# Introduction to Path Integral Monte Carlo. Part I. Alexey Filinov, Jens B¨

```Introduction
Variational Monte Carlo
Path-integral Monte-Carlo
Conclusion
Introduction to Path Integral Monte Carlo.
Part I.
Alexey Filinov, Jens Böning, Michael Bonitz
Institut für Theoretische Physik und Astrophysik, Christian-Albrechts-Universität zu
Kiel, D-24098 Kiel, Germany
November 12, 2008
Introduction
Variational Monte Carlo
Path-integral Monte-Carlo
Outline
1
Introduction
Numerical methods for quantum many-body problems
2
Variational Monte Carlo
Variational Monte Carlo (VMC)
3
Path-integral Monte-Carlo
Quantum mechanical averages and density matrix
Path-integrals
4
Conclusion
Conclusion
Conclusion
Introduction
Variational Monte Carlo
Path-integral Monte-Carlo
Outline
1
Introduction
Numerical methods for quantum many-body problems
2
Variational Monte Carlo
Variational Monte Carlo (VMC)
3
Path-integral Monte-Carlo
Quantum mechanical averages and density matrix
Path-integrals
4
Conclusion
Conclusion
Conclusion
Introduction
Variational Monte Carlo
Path-integral Monte-Carlo
Methods for many-body problems
Many-body Schrödinger equation for Coulomb interaction
ĤΨ(R) = E Ψ(R),
Ĥ = −
X qi qj
~2 X 2 X
∇i +
Vext (ri ) +
2m i
|ri − rj |
i
i&lt;j
We are interested in
Energy spectrum: ground state, low-excited states.
Expectation values of operators hΨn |Â|Ψn i / hΨn |Ψn i
Conclusion
Introduction
Variational Monte Carlo
Path-integral Monte-Carlo
Conclusion
Methods for many-body problems
Many-body Schrödinger equation for Coulomb interaction
ĤΨ(R) = E Ψ(R),
Ĥ = −
X qi qj
~2 X 2 X
∇i +
Vext (ri ) +
2m i
|ri − rj |
i
i&lt;j
We are interested in
Energy spectrum: ground state, low-excited states.
Expectation values of operators hΨn |Â|Ψn i / hΨn |Ψn i
Theoretical approaches (scaling with system size):
1
Direct diagonalization (CI) ∼ N 6 : – most exact method but only small
systems
2
Mean field (DFT, HF) ∼ N 3 : – large system sizes, approximation on
exchange/correlation
3
Quantum MC (VMC, DMC, GFMC, PIMC) ∼ N 4 : – calculations with full
inclusion of many-body correlation effects, most accurate benchmark for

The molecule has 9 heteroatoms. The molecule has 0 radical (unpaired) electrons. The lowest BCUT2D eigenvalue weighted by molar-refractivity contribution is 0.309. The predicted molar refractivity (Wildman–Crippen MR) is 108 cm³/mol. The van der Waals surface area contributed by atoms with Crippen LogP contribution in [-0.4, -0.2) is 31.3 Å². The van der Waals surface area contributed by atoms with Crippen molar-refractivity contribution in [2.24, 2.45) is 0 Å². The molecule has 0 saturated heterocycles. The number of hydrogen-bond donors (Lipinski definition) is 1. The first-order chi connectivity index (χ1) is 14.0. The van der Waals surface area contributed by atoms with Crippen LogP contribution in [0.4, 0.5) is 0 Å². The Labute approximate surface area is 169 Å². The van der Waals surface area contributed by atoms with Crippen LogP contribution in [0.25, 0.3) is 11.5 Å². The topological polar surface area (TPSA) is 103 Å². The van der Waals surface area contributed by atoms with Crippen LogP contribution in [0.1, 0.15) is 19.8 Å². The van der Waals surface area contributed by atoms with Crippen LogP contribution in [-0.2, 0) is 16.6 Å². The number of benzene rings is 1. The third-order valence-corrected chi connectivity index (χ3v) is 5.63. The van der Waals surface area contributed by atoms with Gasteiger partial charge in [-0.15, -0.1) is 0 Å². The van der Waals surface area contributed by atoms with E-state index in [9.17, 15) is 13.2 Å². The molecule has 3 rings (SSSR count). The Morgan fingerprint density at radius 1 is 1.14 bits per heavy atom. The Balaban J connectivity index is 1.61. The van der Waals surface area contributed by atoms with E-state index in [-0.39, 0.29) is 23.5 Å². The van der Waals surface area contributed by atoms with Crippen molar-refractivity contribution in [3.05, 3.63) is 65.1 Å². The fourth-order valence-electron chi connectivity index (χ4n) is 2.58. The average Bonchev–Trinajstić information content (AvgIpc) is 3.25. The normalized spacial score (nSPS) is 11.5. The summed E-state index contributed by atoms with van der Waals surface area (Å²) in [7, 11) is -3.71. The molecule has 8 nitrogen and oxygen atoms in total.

medium-large systems
Introduction
Variational Monte Carlo
Path-integral Monte-Carlo
Outline
1
Introduction
Numerical methods for quantum many-body problems
2
Variational Monte Carlo
Variational Monte Carlo (VMC)
3
Path-integral Monte-Carlo
Quantum mechanical averages and density matrix
Path-integrals
4
Conclusion
Conclusion
Conclusion
Introduction
Variational Monte Carlo
Path-integral Monte-Carlo
Variational Monte Carlo (VMC)
Variational Monte Carlo solves the Schrödinger equation stochastically.
Make an ansatz for the wave-function Ψ with some free parameters.
Attempt to find the optimal parameter set which minimizes the energy.
Consider expectation values of the Hamiltonian on Ψ
!
Z
hΨ|Ĥ|Ψi
|Ψ(R)|2
ĤΨ(R)
Ev =
= dR
R
hΨ|Ψi
Ψ(R)
dR 0 |Ψ(R 0 )|2
Z
= dR EL (R) ρ(R) = hEL (R)iρ ,
where R = (r1 , . . . , rN ), EL (R) is local energy and ρ(R) = A |Ψ(R)|2 is the
distribution function.
Conclusion
Introduction
Variational Monte Carlo
Path-integral Monte-Carlo
Conclusion
Main steps of VMC
Goal is to find the best estimation Ψ of a true ground state wave function Ψ0 by
using the zero-variance principle, i.e.
Ev = hEL (R)iρ =
M
√
1 X
EL (Ri ) &plusmn; σE / M
M i=1
E →E
0
σE2 = h(EL (R) − Ev )2 iρ −
−−−
→
0.
This is equivalent to the search for the global energy minimum
E [Ψ0 ] = minΨ {hE [Ψ]i}.
Algorithm
1
Fix variational parameter set { λ }
2
Sample R using ρ(R) with a random walk in the space of degrees of freedom
3
Compute average local energy hEL (R)iρ .
4
Accept parameter as new best estimate if energy is lower than previous best.
5
Change parameter set and go back to step (1).
Introduction
Variational Monte Carlo
Path-integral Monte-Carlo
Variational Monte Carlo (continued)
Jastrow-Slater wave function:
Ψ(r1 , . . . , rN ) = J(r1 , . . . , rN )
X
k
dk Dk↑ (r1 , . . . , rN↑ ) Dk↓ (rN↑+1 , . . . , rN )
Conclusion
Introduction
Variational Monte Carlo
Path-integral Monte-Carlo
Conclusion